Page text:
So after another crazy week at school I of course could not find the time to post until now -and after being home from Nepal for three weeks I am finally going to wrap up our trip . . .

Our last day in Nepal was Christmas Day. We decided to take a tour of the city and see all the major Hindu and Buddhist temples. It was pretty crazy because we hit up all the major religions on Christmas – we started the morning celebrating Christmas, explores major Hindu and Buddhist sites, and then flew home to the UAE and the sound of the Muslim call to prayer!

Here was our Christmas morning in Nepal:

DSCN3459DSCN3463DSCN3465We then headed back down the mountain for the last time. Nagarkot was a great place to stay but it was now time to explore Kathmandu. Kathmandu is very polluted and its hard to breathe. Just spending the day there made Scott and I sick for a couple days. I’m so glad we decided to just spend the day there and not spent multiple days there. Even from the mountain we hiked in Nagarkot we could see a cloud of grey and green pollution surrounding Kathmandu.

Our first stop on our exploration of Kathmandu was Durbar Square, very similar to Bhaktapur Durbar Square that we had seen the day before. In the square are various Hindu temples, many of which are still used and closed off to people who are not Hindu.



DSCN3490DSCN3508DSCN3510From here we then went to the Buddhist stupa Swayambhunath – more commonly known as the Monkey Temple. There are monkeys all over this temple.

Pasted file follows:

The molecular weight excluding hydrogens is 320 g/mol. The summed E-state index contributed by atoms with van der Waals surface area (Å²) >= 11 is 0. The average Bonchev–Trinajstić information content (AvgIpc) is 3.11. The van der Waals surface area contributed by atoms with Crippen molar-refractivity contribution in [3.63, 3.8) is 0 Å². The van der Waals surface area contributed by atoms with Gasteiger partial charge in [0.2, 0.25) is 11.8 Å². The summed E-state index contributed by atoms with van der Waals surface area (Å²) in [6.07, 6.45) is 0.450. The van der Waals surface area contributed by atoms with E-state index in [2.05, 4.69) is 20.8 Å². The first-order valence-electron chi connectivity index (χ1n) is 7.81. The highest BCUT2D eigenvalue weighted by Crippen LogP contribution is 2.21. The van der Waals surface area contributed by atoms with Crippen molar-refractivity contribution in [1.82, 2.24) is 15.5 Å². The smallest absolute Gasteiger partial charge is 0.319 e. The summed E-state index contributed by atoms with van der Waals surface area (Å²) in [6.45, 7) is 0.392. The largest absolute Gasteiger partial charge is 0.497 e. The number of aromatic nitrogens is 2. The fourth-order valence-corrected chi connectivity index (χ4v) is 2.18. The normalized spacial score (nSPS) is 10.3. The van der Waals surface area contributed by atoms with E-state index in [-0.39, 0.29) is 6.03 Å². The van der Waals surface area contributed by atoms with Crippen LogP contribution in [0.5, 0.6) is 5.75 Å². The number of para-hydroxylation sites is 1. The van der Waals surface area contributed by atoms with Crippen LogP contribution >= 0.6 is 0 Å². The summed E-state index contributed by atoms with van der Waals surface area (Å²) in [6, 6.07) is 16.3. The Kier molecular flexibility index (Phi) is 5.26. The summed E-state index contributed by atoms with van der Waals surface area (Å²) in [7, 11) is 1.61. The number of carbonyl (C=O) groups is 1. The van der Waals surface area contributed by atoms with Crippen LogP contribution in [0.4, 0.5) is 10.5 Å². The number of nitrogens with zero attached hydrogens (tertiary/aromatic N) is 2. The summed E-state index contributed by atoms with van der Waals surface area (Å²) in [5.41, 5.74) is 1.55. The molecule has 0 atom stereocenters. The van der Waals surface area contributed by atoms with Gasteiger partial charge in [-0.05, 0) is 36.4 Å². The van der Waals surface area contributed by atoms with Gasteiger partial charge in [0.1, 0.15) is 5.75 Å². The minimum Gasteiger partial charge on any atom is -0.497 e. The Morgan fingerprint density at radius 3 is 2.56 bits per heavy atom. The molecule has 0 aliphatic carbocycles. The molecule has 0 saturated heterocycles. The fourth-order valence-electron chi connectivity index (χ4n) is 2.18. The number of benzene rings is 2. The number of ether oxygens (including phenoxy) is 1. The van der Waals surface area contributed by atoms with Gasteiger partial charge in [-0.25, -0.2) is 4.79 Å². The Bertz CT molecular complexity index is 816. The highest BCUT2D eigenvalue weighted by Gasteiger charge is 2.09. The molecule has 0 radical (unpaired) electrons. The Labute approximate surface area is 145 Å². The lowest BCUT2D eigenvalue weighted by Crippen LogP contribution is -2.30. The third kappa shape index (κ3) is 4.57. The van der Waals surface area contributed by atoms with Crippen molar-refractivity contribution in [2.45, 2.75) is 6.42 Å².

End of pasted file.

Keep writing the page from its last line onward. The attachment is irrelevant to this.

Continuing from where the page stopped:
DSCN3512DSCN3514DSCN3520DSCN3525All around the stupa are these prayer wheels. As you walk around the stupa and spin the wheels the prayers are carried to the heavens and blessing are dispersed all around.



From the stupa we could see the foggs haze of pollution that lingers above and around the city of Kathmandu


DSCN3545DSCN3556DSCN3546After leaving this stupa we then headed to the Boudhanath Stupa which is considered one of the holiest Buddhist sites in Nepal . . .

DSCN3562DSCN3565What you see strung from top of the stupa are prayer flags. These prayer flags carry prayers to the heavens and shower blessings below. The colors represent earth’s elements and so, as the color fades due to earth’s elements, new prayer flags are put up – this symbolizes the changes in life and its cycles.


A very large prayer wheel

A very large prayer wheel

DSCN3573DSCN3574While we were there many Buddhist monks were meditating and it really added to our experience.

DSCN3580DSCN3579DSCN3584After spending two hours here and feeling very peaceful we thought it was time to go to our last stop – Pashupatinath. It is a Hindu holy site where many bodies are cremated and their ashes laid in the Bagmati River which flows into the Ganges. Over 75% of Nepalese people living in the Kathmandu valley are cremated here. Also in this holy site in a temple dedicated to Lord Shiva and it is the only place where you can see a depiction of the face of Lord Shiva. Because we are not Hindu we were not allowed inside the temple but we were allowed to walk around the surrounding areas of the temple:

The entrance to the temple (this was as close as we could get)

The entrance to the temple (this was as close as we could get)

The back of the temple - you can see the river. This is where the cremations happen as well.

The back of the temple – you can see the river. This is where the cremations happen as well.


Here are some shots from the surrounding area . . .



DSCN3611We even ran into a Hindu Holy man called a Sadu:

DSCN3604After leaving Pashupatinath we wandered around the Thamel area until it was time to take a taxi to the airport and head home. Thamel is a really great place for tourists – filled with shops, restaurants, and hotels. And our day would not have been complete if we had not ran into Santa Clause on Christmas:

DSCN3614Nepal was a great break filled with nature, history, religion, and culture.